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film criticism by maryann johanson | since 1997

Little Ashes (review)

Not that the Twilight brigade will care — because, OMG, Robert Pattinson is almost like totally naked here! — but only indiscriminate vampire-swooning tweens will appreciate his portrayal of the surrealistic Spanish painter and filmmaker Salvador Dalí. For Pattinson’s interpretation of the man comes down to two hours of stultifying wide-eyed stares and mooning declarations such as “I’m Salvador Dalí, the savior of modern art” that play more as unintentional parody than as any attempt to understand a man whom — Philippa Goslett’s script would like us to believe — was a conflicted dreamer who was able to let loose in his art in a way he never was able to do in his own life. Director Paul Morrison (Solomon and Gaenor) makes some odd choices regarding what language we’re hearing this story in — these native Spaniards speak English, except when Dalí’s onetime friend Federico García Lorca is reciting his own poetry… and then the Spanish is drowned out by an English-language voiceover anyway, and the beauty of the original tongue is still lost. But never mind: the thrilling find of this mixed bag of a movie is Javier Beltrán as Lorca, Dalí’s might-have-been lover when they were young men at school together. Beltrán — a Spanish TV actor, though let’s hope we see much more of him on film — brings an ardent heartbreak to the sensitive writer and fervent political activist, so much so that it’s easier to believe that Little Ashes was meant to unite the viewer with the passionate Lorca against the seemingly insensate Dalí than it was intended to illuminate Dalí at all.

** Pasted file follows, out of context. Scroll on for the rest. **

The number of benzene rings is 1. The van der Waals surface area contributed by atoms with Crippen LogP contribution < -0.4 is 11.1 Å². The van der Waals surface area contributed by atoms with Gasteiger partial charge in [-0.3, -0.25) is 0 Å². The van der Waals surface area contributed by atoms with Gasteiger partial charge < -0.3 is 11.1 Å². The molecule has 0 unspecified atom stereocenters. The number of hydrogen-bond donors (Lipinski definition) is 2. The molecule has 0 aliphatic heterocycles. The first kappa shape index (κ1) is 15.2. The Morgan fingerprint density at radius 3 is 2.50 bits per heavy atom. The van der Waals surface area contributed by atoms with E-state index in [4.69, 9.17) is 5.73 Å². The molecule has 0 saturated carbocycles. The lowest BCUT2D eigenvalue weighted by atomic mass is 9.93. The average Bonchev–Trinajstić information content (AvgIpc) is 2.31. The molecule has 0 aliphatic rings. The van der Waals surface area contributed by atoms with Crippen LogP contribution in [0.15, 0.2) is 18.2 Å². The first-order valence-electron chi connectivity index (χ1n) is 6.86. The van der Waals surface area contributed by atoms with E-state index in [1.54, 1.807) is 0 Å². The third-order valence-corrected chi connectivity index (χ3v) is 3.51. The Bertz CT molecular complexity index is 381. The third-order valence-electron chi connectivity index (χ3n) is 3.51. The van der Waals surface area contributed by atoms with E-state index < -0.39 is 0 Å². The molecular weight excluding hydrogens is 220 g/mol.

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MPAA: rated R for sexual content, language and a brief disturbing image

viewed at a private screening with an audience of critics

official site | IMDb | trailer
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